Burundi is a very densely populated country with substantial emigration, despite being the least globalized of 140 countries. Burundi has a population of about 11.57 million people as of 2019. While Burundi struggles with poor governance, poverty and insecurity, the 2020 election resulted in a change of leadership that has delivered mixed results, however some anti-democratic tendencies have deepend.
Harassment, intimidation, violence and widespread impunity before and after elections weakened the remaining opposition parties as well as the media and civil society. The country’s NGO crisis which came up in 2018 and went on till 2019. Over 130 NGOs were suspended and required the involvement of the provincial governors in staff recruiting processes.
With one of the highest population densities in the world, Burundi depends entirely on functioning ecosystems. As long as the population continues to grow and income generating activities in cities do not constitute a real alternative, the worsening issues of land degradation, soil erosion and deforestation will be a threat to increasing livelihoods in this rural country.
Burundi has also experienced a unique economic situation over the last 5 years due to the decline in foreign aid which has caused both fiscal and balance of payments difficult but to compensate for this loss the government has mobilized domestic resources to a large extent. However this has not entirely been sufficient to meet the continuous rising social demands.
Cameroon welcomed Paul Biya in 1982 as their president but 38 years later he is still ruling and is Africa’s oldest serving president. By the end of Biya’s first term in office he had dashed back to his predecessor’s old tactics. He filled his administration with people from his ethnic group and drove a steady economy to insolvency. His policies targeted and undermined groups like Anglophones, Bamilekes and Northerners.
The World Bank and International Monetary Fund provided funds to revive an ailing economy but after three decades the country is on the brink of collapse. He has repeatedly amended the country’s constitution to tighten his grip on power. As a response to protests against excessive centralisation of decision making in Yaounde, Biya signed a decentralization decree in 1996 to empower regional and and local authorities.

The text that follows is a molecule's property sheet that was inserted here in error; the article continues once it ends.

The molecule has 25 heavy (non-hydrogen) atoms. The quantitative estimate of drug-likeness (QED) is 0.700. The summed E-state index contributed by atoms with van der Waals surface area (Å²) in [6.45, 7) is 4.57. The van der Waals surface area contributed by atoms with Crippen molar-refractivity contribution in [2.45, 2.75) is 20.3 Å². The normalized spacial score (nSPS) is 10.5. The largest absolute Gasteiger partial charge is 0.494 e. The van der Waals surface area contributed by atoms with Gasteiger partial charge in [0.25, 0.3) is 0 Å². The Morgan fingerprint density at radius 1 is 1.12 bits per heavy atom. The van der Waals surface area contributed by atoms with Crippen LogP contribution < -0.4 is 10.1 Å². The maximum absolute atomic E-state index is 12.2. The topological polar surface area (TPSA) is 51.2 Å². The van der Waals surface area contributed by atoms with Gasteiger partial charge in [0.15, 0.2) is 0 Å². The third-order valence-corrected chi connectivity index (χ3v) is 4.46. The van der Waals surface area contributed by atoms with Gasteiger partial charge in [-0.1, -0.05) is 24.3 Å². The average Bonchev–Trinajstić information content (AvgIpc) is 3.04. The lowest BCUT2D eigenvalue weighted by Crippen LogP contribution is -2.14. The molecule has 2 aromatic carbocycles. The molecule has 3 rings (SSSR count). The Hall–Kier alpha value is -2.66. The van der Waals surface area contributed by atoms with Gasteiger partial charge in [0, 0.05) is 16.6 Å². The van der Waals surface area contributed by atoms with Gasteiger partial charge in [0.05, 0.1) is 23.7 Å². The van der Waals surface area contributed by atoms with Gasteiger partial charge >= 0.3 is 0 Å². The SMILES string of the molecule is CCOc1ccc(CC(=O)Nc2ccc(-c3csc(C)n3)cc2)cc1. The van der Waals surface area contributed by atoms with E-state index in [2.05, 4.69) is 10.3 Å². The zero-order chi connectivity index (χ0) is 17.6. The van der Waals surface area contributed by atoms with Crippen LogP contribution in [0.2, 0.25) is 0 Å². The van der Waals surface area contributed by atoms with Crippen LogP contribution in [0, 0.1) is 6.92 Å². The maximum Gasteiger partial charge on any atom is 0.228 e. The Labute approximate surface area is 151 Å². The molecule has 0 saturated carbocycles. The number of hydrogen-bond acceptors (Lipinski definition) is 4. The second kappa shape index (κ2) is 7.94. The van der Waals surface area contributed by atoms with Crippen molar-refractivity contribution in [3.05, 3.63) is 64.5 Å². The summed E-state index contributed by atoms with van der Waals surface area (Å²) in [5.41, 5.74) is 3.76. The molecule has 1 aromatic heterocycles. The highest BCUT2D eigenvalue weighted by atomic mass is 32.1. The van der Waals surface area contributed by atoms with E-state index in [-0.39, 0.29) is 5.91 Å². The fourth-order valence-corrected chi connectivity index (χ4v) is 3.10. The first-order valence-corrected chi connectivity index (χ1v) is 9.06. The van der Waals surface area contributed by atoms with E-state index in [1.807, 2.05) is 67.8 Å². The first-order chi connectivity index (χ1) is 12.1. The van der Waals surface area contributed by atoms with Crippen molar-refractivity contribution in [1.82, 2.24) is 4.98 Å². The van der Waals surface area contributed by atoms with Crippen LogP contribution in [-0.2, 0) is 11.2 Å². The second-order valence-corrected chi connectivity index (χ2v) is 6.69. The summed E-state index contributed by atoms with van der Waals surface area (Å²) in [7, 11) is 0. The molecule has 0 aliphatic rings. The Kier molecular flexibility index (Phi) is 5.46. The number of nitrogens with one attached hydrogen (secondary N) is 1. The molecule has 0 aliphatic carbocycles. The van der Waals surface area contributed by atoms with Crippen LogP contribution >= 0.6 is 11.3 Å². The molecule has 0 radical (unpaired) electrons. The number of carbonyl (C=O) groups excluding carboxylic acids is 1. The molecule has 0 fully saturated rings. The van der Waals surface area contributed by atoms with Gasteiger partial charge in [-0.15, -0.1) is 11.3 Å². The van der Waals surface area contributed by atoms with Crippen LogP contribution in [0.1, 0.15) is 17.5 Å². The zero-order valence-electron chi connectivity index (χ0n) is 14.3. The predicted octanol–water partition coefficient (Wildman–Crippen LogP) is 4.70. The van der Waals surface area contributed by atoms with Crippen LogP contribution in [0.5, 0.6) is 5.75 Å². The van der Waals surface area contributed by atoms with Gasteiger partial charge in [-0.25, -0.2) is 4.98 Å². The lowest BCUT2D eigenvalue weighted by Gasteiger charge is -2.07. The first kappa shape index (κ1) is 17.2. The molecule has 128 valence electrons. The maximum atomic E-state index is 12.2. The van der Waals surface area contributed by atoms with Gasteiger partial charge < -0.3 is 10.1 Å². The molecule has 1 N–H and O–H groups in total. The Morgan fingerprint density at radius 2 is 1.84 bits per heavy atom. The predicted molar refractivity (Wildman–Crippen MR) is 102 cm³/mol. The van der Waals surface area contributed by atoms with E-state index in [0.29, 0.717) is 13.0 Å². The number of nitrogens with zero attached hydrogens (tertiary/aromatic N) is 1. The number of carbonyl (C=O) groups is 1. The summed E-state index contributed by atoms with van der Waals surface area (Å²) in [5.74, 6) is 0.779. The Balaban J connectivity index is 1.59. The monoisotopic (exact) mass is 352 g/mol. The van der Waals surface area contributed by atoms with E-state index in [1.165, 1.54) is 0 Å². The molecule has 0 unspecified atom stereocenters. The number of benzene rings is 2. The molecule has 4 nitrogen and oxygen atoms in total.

Although Biya refuses to step down from power, the global community has exerted pressure on him to solve the anglophone crisis in Cameroon. The crisis has exposed his hypocrisy and weaknesses as violence intensified. Over 3000 civilians have been killed in Anglophone regions since 2016.
5. Central African Republic
In recent years CAR has been characterized by corruption, authoritarianism, underdevelopment which led to a rebellion between 2012 and 2013. The aftermath saw armed rebels conclude a multitude of peace agreements even though they continued to fight each other while launching attacks on civilians. The violence to this day has not stopped however and political tensions are on the rise again.
After the end of Touadéra's first term, presidential elections were held on 27 December 2020 with a possible second round planned for 14 February 2021. Former president François Bozizé announced his candidacy on 25 July 2020 but was rejected by the Constitutional Court of the country, which held that Bozizé did not satisfy the “good morality” requirement for candidates because of an international warrant and United Nations sanctions against him for alleged assassinations, torture and other crimes.
As large parts of the country were at the time controlled by armed groups, the election could not be conducted in many areas of the country. Some 800 of the country's polling stations, 14% of the total, were closed due to violence. Three Burundian peacekeepers were killed and an additional two were wounded during the run-up to the election. President Faustin Archange Touadéra was re-elected in the first round of the election in December 2020. Russian mercenaries from the Wagner Group have supported President Faustin-Archange Touadéra in the fight against rebels. Russia's Wagner group has been accused of harassing and intimidating civilians.
Africa still faces a number of crises that will divert scarce resources from economic development affairs. Authoritarianism will continue to rise as political leaders seek to subvert the democratic process and tighten their grip on power